Donna said...

Now if people would just understand that a schizophrenic is more likely to harm themselves than others!

Glad to hear that "The Asylum" in your town was changed.

~Deb said...

Uneducated people will cause that stigma---just the same as people who don't educate themselves enough on HIV---they think you can get the disease by touching hands, or giving a kiss on the cheek. Same concept.

The history of how Halloween was started is so interesting, isn't it?

Great story and so well written! Loved this!

Your mentally ill blogger friend

Anonymous said...

Thanks for that Deb. I never knew that was how Halloween started.

We don't really celebrate Halloween the way you guys do over in the USA. Unless you are kids and you go trick or treating or a student in university and getting drunk at a party the day goes by the same as any other.

Joel said...


I can only imagine what my DBSA meeting is going to look like tomorrow....

Should I call one person and tell her/him that we're having a costume party?

Flea said...

Halloween has provided occaision for some monumental displays of insensitivity and flat-out bad taste.

How about the waiting room of an outpatient oncology infusion ward festooned with ghosts, witches, and goblin iconography?

Cancer patients, folks looking the real grim reaper in the face, come in and sit in this room waiting for their chemo.

Whatcha wanna do with folks like that?



Dawn said...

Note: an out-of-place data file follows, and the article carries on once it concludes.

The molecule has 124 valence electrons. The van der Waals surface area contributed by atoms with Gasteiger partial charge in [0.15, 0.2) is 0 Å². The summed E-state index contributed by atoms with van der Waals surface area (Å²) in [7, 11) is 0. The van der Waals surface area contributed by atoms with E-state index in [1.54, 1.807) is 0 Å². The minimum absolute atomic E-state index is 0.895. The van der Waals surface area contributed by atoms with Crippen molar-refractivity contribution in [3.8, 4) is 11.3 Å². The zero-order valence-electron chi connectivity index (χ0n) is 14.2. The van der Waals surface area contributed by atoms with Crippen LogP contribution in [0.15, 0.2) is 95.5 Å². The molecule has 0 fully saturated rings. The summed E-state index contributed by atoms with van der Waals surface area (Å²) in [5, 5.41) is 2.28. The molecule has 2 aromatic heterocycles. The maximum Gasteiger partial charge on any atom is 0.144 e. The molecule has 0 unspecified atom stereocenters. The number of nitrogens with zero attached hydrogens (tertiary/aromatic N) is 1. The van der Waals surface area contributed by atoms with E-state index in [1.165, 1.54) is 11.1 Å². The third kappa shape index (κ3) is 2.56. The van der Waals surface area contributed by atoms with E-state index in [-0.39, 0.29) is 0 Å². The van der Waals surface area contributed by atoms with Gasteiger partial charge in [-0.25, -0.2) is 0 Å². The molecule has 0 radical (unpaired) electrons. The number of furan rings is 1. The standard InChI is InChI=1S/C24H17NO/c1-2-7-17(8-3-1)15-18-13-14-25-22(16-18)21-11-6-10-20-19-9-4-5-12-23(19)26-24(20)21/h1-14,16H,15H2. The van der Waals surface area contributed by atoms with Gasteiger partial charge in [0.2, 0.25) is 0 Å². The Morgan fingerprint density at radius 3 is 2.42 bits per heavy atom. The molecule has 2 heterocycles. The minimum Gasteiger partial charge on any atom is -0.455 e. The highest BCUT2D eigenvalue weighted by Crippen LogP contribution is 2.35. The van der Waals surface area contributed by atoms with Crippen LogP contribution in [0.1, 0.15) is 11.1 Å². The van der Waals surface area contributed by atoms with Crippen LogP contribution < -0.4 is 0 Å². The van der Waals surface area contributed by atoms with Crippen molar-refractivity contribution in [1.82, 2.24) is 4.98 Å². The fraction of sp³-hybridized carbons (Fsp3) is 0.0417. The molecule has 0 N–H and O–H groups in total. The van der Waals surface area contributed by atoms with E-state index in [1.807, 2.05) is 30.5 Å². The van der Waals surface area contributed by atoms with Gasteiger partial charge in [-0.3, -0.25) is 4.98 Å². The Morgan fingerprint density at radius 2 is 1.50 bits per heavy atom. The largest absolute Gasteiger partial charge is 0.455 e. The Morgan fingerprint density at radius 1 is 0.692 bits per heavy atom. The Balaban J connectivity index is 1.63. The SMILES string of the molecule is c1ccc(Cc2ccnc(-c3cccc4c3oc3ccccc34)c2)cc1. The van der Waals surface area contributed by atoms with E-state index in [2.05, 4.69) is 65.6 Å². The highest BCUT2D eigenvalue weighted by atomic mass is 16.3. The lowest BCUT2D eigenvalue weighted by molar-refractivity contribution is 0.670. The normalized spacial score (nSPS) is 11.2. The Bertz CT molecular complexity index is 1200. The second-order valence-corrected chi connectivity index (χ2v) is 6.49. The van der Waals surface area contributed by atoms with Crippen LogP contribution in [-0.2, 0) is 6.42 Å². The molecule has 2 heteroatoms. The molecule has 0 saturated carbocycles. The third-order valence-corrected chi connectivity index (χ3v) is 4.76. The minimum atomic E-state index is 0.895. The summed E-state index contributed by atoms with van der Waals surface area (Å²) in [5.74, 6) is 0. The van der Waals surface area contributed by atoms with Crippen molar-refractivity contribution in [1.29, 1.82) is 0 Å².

we went to a haunted house thingy on saturday night and they also used people in strait jackets in one of the areas.

we just finished setting up our halloween display for this year. I can't wait for tomorrow night.

Happy Halloween :)

Kim said...

Good job! And kudos to the park for listening!

Wendy C. said... of our favorite Halloween movies (in fact we watched it tonight) is Halloween - a classic tale of, you guessed it, an insane murderer who escapes from an asylum to start killing innocent teenagers! It just seemed like good clean spooky fun, but now that I actually think about it, it is perpetuating a stereotype. I'll be sure and chat with my kids about it when they get up tomorrow so they're aware too.

Ian Lidster said...

I lived in England for a year in 1980-81 and Halloween was virtually unheard of there at that time. Now it has become huge, both in the UK and France and probably elsewhere in Europe. I don't know if that is a good thing, but it's certainly a triumph for North American marketing.
Happy Halloween, dear Deb.

Rose said...

I'm not into Halloween and that stuff. I did it when I was small child for the candy and I took my daughter out for the experience. But I really never knew the meaning. In the last couple of years though, I heard it was the devil's holiday. Thanks for the information.

Id it is said...

Good one! Ignorance breeds prejudice as they say.

Michelle said...

Kudos to your collegues for nipping that Asylum thing at the amusement park in the bud. When it comes to stigmas and stereotypes, a little education can go a long way.